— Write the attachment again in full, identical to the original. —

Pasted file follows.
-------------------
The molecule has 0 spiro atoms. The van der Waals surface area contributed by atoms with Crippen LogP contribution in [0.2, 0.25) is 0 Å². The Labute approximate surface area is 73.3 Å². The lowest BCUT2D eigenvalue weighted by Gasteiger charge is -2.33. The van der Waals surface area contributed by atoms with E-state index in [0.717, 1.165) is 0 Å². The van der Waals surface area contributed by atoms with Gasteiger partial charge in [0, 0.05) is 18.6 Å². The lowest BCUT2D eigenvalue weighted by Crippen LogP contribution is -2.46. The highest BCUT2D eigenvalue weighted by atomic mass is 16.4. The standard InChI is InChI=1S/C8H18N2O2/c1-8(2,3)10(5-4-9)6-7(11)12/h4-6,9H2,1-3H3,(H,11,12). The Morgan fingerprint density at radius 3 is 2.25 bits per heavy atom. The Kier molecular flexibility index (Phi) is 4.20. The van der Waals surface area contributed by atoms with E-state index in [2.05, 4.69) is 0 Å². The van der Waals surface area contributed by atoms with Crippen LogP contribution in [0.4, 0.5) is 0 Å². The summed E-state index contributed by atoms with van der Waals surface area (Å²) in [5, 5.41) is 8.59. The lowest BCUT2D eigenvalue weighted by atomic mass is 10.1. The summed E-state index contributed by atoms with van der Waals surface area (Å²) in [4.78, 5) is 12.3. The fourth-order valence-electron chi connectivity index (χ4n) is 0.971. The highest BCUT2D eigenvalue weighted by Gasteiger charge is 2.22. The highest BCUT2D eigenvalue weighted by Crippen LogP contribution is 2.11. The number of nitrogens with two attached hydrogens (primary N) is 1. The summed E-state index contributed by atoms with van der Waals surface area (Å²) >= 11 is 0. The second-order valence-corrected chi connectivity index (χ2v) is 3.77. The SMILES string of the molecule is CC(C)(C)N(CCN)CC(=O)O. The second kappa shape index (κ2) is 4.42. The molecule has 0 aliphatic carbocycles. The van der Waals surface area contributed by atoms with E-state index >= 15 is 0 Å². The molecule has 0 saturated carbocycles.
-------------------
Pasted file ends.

The molecule has 0 spiro atoms. The van der Waals surface area contributed by atoms with Crippen LogP contribution in [0.2, 0.25) is 0 Å². The Labute approximate surface area is 73.3 Å². The lowest BCUT2D eigenvalue weighted by Gasteiger charge is -2.33. The van der Waals surface area contributed by atoms with E-state index in [0.717, 1.165) is 0 Å². The van der Waals surface area contributed by atoms with Gasteiger partial charge in [0, 0.05) is 18.6 Å². The lowest BCUT2D eigenvalue weighted by Crippen LogP contribution is -2.46. The highest BCUT2D eigenvalue weighted by atomic mass is 16.4. The standard InChI is InChI=1S/C8H18N2O2/c1-8(2,3)10(5-4-9)6-7(11)12/h4-6,9H2,1-3H3,(H,11,12). The Morgan fingerprint density at radius 3 is 2.25 bits per heavy atom. The Kier molecular flexibility index (Phi) is 4.20. The van der Waals surface area contributed by atoms with E-state index in [2.05, 4.69) is 0 Å². The van der Waals surface area contributed by atoms with Crippen LogP contribution in [0.4, 0.5) is 0 Å². The summed E-state index contributed by atoms with van der Waals surface area (Å²) in [5, 5.41) is 8.59. The lowest BCUT2D eigenvalue weighted by atomic mass is 10.1. The summed E-state index contributed by atoms with van der Waals surface area (Å²) in [4.78, 5) is 12.3. The fourth-order valence-electron chi connectivity index (χ4n) is 0.971. The highest BCUT2D eigenvalue weighted by Gasteiger charge is 2.22. The highest BCUT2D eigenvalue weighted by Crippen LogP contribution is 2.11. The number of nitrogens with two attached hydrogens (primary N) is 1. The summed E-state index contributed by atoms with van der Waals surface area (Å²) >= 11 is 0. The second-order valence-corrected chi connectivity index (χ2v) is 3.77. The SMILES string of the molecule is CC(C)(C)N(CCN)CC(=O)O. The second kappa shape index (κ2) is 4.42. The molecule has 0 aliphatic carbocycles. The van der Waals surface area contributed by atoms with E-state index >= 15 is 0 Å². The molecule has 0 saturated carbocycles.